Stephen has met with farmers from the Ivory Coast, Rwanda and the Dominican Republic at a reception in Parliament. The event was held as part of Fairtrade Fortnight, which sees communities, schools, businesses and faith groups up and down the country holding events in support of farmers from developing countries.
The Fairtrade Foundation’s campaign ‘She Deserves a Living Income’ is shining a light on the poverty facing cocoa farmers in West Africa, where 60% of cocoa is grown, who earn as little as 74p per day and are unable to pay for essentials like food, send their children to school or buy medicine if they fall sick.
Speaking at the reception, Stephen said: “I am delighted to support Fairtrade Fortnight and the She Deserves a Living Income campaign, which celebrates the hard work of women cocoa farmers and calls on all of us to do more to increase their incomes. In our constituency I know there are many people who support Fairtrade and will be out there buying and gifting Fairtrade chocolate and other goods to help farmers get a better deal.”
A new report from the Fairtrade Foundation, launched at the event in Parliament, reveals women cocoa farmers often carry the greatest burden and yet get the least reward. It calls on the government and businesses to ensure farmers earn living incomes by 2030 in line with the UN’s Global Goals to end poverty.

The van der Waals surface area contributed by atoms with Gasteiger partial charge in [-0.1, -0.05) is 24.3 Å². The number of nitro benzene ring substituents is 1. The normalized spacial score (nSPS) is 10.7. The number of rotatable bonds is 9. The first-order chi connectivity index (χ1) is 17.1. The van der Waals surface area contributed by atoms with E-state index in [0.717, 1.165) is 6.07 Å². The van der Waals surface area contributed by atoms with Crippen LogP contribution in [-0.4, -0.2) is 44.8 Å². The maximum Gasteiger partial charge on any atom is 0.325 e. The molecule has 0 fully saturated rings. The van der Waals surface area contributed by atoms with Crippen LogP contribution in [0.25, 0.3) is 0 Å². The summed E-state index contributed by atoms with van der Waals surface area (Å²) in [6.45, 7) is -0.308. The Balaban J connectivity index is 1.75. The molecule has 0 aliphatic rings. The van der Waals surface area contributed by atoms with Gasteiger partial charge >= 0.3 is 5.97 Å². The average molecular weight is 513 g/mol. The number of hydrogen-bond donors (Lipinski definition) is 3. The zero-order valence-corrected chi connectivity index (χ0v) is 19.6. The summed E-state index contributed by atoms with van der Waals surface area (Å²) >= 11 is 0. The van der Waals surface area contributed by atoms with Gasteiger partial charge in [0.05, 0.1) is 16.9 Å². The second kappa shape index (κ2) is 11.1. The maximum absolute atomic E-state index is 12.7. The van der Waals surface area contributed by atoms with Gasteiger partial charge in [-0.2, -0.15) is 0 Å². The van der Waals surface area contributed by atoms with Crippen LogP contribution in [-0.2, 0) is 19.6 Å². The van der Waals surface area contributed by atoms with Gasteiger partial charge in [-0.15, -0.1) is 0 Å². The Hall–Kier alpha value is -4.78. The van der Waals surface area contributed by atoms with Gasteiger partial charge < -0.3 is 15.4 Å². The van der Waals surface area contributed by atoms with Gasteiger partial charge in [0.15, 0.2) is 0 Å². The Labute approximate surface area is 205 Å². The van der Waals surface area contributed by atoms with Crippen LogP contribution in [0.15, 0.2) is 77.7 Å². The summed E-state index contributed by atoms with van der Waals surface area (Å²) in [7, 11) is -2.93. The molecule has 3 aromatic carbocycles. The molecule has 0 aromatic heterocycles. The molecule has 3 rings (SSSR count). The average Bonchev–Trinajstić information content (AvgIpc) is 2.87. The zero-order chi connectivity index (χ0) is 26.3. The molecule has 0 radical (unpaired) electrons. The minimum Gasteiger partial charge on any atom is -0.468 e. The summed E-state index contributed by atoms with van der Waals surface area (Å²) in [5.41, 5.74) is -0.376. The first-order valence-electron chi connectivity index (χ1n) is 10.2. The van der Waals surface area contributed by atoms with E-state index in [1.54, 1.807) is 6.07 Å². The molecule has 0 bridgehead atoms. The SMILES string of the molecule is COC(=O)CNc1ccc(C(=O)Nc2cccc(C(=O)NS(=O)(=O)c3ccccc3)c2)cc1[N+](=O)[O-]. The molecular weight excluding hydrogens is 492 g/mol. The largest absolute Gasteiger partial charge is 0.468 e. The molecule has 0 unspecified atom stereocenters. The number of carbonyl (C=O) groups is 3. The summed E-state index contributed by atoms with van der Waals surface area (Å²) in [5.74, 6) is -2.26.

Awa Traoré, who is also the director of Fairtrade cocoa co-operative, CAYAT, gave a speech about how a living income of £1.86 could transform the lives of cocoa farmers, and why it is vital to empower women. Ms Traoré said: “Women are very important in the development process. If you want to change the lives of producers, you have to focus on women. In our community we use the Fairtrade premium to redress the balance: to train women, to teach them how to read and write to empower them and we have developed activities that create income for them.”